General Question – Buyers’ vs. Sellers’ markets. What’s the difference? What’s the best time to sell or buy? How can I take advantage of the shifts?

Simply stated, the difference is supply and demand. It’s a buyer’s market when there is a surplus of houses giving buyers numerous choices. It’s a seller’s market when there is a shortage of homes and buyers begin vying for the ones that are for sale. Many communities cycle through these markets annually.

There is a general belief that homes don’t sell during the winter months, which isn’t true. The end of the year is a time for corporate bonuses, income tax ramifications, or parents deciding to move between school semesters. The cold winter months turn out to be a hot time for investors who want houses to rehab to flip (resell) or to spruce up for renters (cash-flow properties) in the spring. It is correct though that winter is not a peak season and many times reflects a buyer’s market.

An old Realtor® tale says that the market picks up the day after the Super Bowl. Sounds crazy, but it does have validity. Football has consumed many for months and now it’s over. I can hear a wife say, “Okay, it’s time to get off that couch. We are going to look at houses next weekend no matter what.” Of course, it could be the other way around with the husband making the demands. Either way, it doesn’t take long for the last houses which were listed in the late fall and had not sold during the winter to be grabbed up.

In Johnson County, KS a semi-serious seller’s market emerges around the middle of February, especially for midrange homes. By the first of March, the only thing that hinders the sellers’ market stampede is a foot of snow. Stories flourish about homes selling in a matter of days or even hours. It’s not unusual for reasonably priced, updated homes to receive several offers the first day, causing listing agents to notify the buyers’ agents and ask for their highest and best offer. In these scenarios negotiating with the seller is pretty much out of the question. The seller chooses the best offer, and the rest of the crowd moves to the next house. When showing appointments overlap, it’s not unusual to run into the same prospective buyers over and over. Buyers suddenly face the realization that they may have to offer several thousand dollars over the asking price to get the home they want. This frenzy rages into June before it starts to slow. The problem with these inflated-offer situations is that some houses will not appraise. A lender will not finance a property for more than current fair market value.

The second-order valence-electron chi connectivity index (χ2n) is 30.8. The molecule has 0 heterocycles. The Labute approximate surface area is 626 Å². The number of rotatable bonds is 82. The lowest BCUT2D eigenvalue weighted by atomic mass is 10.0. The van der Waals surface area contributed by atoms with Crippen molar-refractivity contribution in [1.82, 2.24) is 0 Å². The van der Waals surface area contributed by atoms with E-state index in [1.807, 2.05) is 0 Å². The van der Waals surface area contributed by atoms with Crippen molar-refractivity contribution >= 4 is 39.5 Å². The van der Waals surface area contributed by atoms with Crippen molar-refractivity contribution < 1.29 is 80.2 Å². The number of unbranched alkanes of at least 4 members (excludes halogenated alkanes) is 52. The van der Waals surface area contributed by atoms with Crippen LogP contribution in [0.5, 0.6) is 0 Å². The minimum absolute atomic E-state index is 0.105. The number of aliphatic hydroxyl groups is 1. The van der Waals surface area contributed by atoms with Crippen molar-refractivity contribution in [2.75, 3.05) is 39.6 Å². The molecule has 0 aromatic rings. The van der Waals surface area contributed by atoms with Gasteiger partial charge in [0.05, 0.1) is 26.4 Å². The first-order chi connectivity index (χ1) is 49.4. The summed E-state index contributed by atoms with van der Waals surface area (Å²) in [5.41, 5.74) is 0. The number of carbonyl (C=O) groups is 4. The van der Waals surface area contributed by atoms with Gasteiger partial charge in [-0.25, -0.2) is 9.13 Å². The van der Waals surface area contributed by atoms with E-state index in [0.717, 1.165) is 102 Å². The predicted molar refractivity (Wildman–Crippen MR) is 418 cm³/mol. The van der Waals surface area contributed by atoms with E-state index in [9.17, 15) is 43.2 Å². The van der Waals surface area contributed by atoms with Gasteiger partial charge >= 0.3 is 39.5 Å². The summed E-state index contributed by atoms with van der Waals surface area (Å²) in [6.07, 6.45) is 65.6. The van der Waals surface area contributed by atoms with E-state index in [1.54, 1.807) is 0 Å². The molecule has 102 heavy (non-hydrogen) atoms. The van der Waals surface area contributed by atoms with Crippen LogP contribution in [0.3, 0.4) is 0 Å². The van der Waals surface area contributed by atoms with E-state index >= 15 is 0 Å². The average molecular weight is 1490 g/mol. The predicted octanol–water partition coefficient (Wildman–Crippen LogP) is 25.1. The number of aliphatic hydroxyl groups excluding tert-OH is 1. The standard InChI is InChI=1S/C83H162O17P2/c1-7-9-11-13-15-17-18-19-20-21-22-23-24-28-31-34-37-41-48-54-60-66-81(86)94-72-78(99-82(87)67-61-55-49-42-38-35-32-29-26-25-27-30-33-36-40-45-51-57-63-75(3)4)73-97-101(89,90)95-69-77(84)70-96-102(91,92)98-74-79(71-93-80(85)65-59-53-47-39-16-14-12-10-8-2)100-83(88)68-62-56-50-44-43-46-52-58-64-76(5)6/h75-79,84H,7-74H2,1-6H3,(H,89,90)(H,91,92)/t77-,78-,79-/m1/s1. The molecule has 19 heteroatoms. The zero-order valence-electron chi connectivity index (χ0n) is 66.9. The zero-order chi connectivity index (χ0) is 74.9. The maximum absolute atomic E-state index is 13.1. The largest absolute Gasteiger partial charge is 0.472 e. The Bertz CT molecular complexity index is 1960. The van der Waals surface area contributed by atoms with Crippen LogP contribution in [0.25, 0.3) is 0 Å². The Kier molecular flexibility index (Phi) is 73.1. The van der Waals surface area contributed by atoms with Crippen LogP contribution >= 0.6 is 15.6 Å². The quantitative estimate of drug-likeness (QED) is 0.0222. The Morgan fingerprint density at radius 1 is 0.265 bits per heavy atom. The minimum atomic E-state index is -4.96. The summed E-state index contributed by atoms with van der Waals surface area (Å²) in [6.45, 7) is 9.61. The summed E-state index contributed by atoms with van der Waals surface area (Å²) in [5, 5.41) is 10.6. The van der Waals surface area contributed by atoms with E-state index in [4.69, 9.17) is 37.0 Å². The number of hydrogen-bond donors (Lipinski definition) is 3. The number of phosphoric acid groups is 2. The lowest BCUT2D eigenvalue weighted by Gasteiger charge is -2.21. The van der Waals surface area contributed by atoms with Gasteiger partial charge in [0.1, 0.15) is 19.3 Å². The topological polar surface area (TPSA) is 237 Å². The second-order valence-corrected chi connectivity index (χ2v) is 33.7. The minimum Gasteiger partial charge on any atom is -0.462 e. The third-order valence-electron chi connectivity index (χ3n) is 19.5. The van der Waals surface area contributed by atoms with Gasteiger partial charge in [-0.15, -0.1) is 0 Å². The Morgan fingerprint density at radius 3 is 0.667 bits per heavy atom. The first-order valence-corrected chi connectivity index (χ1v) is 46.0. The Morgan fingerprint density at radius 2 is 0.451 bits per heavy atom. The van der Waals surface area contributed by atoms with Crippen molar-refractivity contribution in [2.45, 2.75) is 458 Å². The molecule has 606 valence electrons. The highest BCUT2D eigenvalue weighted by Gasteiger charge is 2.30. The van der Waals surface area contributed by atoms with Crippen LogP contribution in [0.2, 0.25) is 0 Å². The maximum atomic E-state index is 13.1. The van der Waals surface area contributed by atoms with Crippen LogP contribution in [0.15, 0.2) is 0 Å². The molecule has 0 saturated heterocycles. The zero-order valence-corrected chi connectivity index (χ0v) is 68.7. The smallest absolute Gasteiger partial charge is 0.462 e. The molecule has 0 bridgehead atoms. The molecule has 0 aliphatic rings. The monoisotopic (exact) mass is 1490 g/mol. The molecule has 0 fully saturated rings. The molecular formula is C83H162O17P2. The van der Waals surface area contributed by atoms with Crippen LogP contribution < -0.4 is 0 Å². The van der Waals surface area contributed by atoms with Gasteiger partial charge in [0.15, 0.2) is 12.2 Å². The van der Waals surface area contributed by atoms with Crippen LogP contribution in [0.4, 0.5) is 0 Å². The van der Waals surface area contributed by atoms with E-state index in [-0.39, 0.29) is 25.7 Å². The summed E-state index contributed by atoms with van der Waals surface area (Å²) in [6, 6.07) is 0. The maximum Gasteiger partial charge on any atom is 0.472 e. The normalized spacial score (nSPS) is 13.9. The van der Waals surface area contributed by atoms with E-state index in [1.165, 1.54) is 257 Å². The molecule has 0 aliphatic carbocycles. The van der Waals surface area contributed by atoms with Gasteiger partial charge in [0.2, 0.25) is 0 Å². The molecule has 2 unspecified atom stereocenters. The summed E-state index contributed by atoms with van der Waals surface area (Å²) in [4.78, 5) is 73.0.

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I remember the days not that long ago when I would set an appointment to show several homes to a client a week in advance (buyers’ market). Based on what I knew of their needs, I would pick and choose the best homes and meet them on Saturday morning. Times have certainly changed and most buyer’s today find the homes they would like to visit themselves, either on my website or another internet site like Realtor.com. If we don’t find what they are looking for initially, I give them an advantage by setting them up with an auto-email. This system notifies them each morning of newly listed homes that meet their criteria. We make appointments immediately hoping to beat the glut of other buyers.